In this introduction to writing the short film you'll develop and write an original 10-minute screenplay for a short narrative drama. You'll explore the nature of narrative screen drama, and take part in research and development workshops, generating new ideas, while considering the complex relationship between the script and the screen. You'll analyse structure, plotting and setting, learn the difference between exposition and dialogue, while also thinking about such matters as point of view and mise-en-scene as narrational tools. Assessment: 100% coursework made up of 10-minute screenplay (70%), 1-page treatment (10%) and 500-word reflection of scholarly and trade literature (20%).
  • Directing and producing
    Incorporating pre-production and production techniques, working with actors and directing screen drama, this module explores the importance of planning, research and development both for the producers and directors of short dramas, but also for small film crews. We'll explore the roles and responsibilities, as well as the management issues involved in producing and directing. You'll develop an understanding of the range of skill sets involved in these roles. Assessment:  100% coursework made up of a 7-10 minute film drama (group-project) and individual critical reflection (30%).

Cinematography pathway

  • Lighting and electrical
    This module is substantially technical in its orientation, but with the ultimate goal of enabling you to achieve the aesthetic quality in your film images that will best serve the drama. You can expect to become more confident and safety minded when working with lights and electrical power, but also to become more confident in your ability to realise a certain look on camera. You'll produce a series of filmed scenes that use natural light, studio lighting and on-location lighting setups with the ambition of illustrating different cinematic styles. Assessment: group work  (60%) and  an individual production book (30%).
  • Director of photography
    In addition to studying the role of Director of Photography (DoP), you'll receive extensive training in the use of digital cinema cameras, such as the Arri Alexa, Arri Amira, and the Alexa Mini, cameras that are capable of shooting in Log C format and 4K Raw. These cameras are designed to emulate the look of celluloid based film cameras, but also provide enormous flexibility in post-production to produce images to suit a range of high-end needs. The Director of Photography is responsible for what a film looks like, typically lighting and framing each shot, often operating the camera, while also working closely with the lighting department and with the director. In this module you will become accustomed to the on-set relationships that facilitate this pivotal crew role, and with the technical workflow that allows all crewmembers to work together efficiently to realise the director’s vision. Assessment: a short drama, group project (80%) plus your critical reflection (20%).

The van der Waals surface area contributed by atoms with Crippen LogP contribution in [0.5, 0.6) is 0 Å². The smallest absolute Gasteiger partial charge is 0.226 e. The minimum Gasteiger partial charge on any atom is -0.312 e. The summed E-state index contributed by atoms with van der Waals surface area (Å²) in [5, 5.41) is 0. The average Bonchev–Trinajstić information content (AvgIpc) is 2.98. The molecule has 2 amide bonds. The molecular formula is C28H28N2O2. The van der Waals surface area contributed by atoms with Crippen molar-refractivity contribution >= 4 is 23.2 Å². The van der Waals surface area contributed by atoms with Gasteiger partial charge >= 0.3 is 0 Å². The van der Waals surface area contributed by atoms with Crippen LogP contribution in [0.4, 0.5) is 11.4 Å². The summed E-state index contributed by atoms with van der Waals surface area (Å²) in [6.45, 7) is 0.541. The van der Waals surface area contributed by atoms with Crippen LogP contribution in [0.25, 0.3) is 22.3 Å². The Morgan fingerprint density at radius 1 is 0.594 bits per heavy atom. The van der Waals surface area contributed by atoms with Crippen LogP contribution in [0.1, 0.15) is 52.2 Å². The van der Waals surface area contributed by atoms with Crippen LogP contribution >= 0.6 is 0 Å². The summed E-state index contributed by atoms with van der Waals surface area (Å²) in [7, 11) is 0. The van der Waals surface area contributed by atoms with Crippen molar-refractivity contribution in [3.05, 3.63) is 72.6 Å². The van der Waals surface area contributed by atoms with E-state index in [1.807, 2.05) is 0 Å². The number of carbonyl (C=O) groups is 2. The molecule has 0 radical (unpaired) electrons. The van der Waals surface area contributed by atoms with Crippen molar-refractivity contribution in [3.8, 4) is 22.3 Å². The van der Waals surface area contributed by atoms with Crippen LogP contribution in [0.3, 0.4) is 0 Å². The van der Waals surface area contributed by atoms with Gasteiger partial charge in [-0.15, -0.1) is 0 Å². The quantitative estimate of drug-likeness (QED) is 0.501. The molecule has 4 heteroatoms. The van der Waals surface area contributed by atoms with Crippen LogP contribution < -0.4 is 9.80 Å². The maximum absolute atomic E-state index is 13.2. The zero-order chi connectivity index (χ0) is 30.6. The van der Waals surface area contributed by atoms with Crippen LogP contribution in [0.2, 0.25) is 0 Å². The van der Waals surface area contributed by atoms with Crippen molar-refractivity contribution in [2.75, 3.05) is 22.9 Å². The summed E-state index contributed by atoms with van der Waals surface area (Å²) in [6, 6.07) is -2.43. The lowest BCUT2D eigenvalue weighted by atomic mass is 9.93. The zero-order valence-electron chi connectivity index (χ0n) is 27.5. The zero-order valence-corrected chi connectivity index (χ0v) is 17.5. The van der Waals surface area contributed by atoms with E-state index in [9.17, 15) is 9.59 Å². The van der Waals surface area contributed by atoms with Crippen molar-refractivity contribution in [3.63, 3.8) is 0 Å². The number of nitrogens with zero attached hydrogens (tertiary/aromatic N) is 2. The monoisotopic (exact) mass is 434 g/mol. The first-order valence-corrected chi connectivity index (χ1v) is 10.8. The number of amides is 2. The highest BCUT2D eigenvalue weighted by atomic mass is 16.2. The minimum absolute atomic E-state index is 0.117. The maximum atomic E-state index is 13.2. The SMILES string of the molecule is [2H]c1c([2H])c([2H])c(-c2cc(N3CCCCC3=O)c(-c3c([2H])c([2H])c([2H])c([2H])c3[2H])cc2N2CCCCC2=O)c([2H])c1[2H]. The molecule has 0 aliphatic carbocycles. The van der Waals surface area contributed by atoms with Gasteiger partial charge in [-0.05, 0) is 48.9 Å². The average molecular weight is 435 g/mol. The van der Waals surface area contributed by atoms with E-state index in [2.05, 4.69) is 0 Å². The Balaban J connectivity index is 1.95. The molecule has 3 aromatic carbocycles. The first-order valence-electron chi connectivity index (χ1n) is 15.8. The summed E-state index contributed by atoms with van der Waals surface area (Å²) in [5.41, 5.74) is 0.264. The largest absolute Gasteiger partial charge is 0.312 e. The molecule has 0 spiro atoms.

Editing and post-production pathway

  • Colour grading
    Working with camera footage shot in Log format (Log C encoding), such as on the Arri Alexa, gives you the greatest dynamic range (the most information in both highlights and shadows), but also demands colour grading to correct what looks like a washed out, low contrast image. This is just the most recent development affecting the job of the colour grader, who otherwise works to ensure that all shots in a continuity sequence are colour matched, while also achieving the colour and contrast that match a director’s aesthetic criteria (the look of a film). This module is technical in its focus, giving you an experience of working to industry standards and according to established workflows in professional colour grading suites, using footage shot on High End digital cinema cameras. Assessment: supplied shots and scenes colour corrected (60%) and production workbook (30%).
  • Editing drama
    This module provides skills-based training on editing software and workflows, along with practice-led seminars that explore the particular creative challenges of sound and image in continuity editing for drama. You'll explore concepts of spatial continuity and the key techniques for creating temporal, graphic and rhythmic relationships in their edits. It is important that you recognise the art of editing beyond the simple metrics of the cut, so the module will also examine theoretical and practical approaches to temporal decompression, retrospective signification and syncopated editing. You'll be working with the writing/directing and cinematography pathway students, further developing the system of feedback where learning outcomes in one part of the course feed into another. Assessment: short edited film (60%) plus reflective evaluation (40%).